• TPS should further leverage technology to help divert non-emergency calls, automate processes, free-up PRU officer time and improve efficiency.

C – Increasing Integration and Information Sharing

There are opportunities for TPS, the City and other agencies to increase collaboration including:

  • sharing and using data (e.g. Toronto’s Community Crisis Service response pilot, 3-1-1 , 2-1-1, and other community agencies), to identify preventative actions and to support opportunities for alternative responses.
  • TPS should also develop strategies to reduce PRU officer time spent waiting in hospitals related to mental health apprehensions.

Funding Supports

  • In our view, based on the results, it is not a ‘lift and shift’ of calls for service and funding, but a strategy of gradual transition for alternative non-police responses where appropriate, with the shared goal to improve outcomes for the people of Toronto.
  • These are complex matters needing better information to support transition. Opportunities for alternative responses may grow over time as better information is captured and analyzed, and while alternative responses are piloted and evaluated for potential further roll-out.
  • Once the pilots for alternative non-police responses have been established and evaluated, which will take several years, funding levels and sources should be re-assessed. Other factors impacting both TPS and the City should also be considered, including the population growth, the demand level to meet the needs of vulnerable people, strategic priorities and resourcing to achieve them, as well as other considerations such as the impact of mandated NG9-1-1 requirements.
  • This review also highlights that a whole-of-government and a whole-of-community commitment and approach is needed. Strategic investment by all levels of government in social service infrastructure and alternative strategies is necessary in order to create long-term value for individuals, the community and the City. The need for funding supports from other levels of government for social infrastructure is also supported by our recent audits of the City’s shelters.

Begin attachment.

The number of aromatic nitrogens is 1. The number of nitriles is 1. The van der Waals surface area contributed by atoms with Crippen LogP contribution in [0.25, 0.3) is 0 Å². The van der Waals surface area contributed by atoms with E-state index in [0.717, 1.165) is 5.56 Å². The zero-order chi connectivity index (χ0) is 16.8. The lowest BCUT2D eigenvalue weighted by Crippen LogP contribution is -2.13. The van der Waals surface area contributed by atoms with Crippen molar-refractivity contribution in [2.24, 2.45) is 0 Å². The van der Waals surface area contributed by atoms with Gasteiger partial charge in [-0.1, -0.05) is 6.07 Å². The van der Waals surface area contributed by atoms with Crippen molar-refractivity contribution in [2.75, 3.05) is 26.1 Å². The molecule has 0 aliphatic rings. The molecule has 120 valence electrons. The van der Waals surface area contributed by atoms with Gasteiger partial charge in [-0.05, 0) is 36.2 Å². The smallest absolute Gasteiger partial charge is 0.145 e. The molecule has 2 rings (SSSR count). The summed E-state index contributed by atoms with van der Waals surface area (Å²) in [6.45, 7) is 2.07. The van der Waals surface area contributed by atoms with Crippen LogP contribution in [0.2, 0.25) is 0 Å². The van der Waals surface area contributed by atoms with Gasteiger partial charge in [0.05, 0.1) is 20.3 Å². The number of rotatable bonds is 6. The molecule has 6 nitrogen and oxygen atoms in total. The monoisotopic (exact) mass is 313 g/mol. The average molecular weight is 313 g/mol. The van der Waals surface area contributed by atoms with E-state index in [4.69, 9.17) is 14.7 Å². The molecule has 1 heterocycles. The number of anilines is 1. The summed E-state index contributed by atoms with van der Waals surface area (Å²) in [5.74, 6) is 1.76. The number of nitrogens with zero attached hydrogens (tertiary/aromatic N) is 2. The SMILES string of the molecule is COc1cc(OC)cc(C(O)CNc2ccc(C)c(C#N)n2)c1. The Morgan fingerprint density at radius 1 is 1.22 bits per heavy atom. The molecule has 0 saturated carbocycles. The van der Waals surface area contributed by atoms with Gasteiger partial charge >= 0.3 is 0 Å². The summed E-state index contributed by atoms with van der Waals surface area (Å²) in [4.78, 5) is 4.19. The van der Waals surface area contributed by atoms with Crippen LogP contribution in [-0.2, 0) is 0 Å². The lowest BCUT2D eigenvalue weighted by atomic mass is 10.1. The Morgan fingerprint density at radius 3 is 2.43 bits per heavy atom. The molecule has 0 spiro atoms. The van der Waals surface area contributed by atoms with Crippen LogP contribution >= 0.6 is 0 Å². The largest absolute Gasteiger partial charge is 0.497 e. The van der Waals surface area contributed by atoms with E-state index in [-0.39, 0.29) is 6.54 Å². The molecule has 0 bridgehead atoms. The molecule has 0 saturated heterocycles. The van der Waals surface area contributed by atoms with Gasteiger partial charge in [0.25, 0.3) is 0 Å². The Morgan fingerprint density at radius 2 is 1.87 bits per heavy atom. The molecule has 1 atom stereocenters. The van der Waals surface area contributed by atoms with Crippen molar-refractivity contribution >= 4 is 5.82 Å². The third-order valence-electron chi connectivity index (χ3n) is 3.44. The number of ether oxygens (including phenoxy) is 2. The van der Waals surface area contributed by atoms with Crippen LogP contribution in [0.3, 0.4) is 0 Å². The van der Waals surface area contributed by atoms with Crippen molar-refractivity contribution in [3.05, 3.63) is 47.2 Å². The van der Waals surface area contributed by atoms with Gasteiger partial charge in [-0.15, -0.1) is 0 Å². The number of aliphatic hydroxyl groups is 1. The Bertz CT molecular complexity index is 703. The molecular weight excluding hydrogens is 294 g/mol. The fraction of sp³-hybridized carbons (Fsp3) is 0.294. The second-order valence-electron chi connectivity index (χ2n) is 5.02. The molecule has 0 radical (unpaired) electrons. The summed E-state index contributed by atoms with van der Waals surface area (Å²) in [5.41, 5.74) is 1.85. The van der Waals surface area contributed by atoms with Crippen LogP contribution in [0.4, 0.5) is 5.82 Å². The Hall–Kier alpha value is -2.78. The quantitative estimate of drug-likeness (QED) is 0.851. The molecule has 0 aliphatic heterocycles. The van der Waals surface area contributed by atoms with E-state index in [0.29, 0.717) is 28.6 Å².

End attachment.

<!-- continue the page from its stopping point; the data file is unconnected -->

How Our Recommendations Will Benefit TPS, The City, and the People Of Toronto

Achieving better outcomes for the people of Toronto and improving response times, especially for emergency calls, will require collaboration and leadership. The 25 recommendations in our report provide key stakeholders with a starting point that will support them on their journey of long-term change as TPS works with the City and other stakeholders to move forward together.

The following will be important to achieve the change needed:

  1. identifying key and shared outcomes as part of strategic planning and collaboration and use evidence-based data to inform decisions
  2. being transparent and accountable by tracking and reporting out publicly on progress against agreed plans and outcomes
  3. being committed and building trust and support between stakeholders as they move through any barriers and difficulties towards common goals.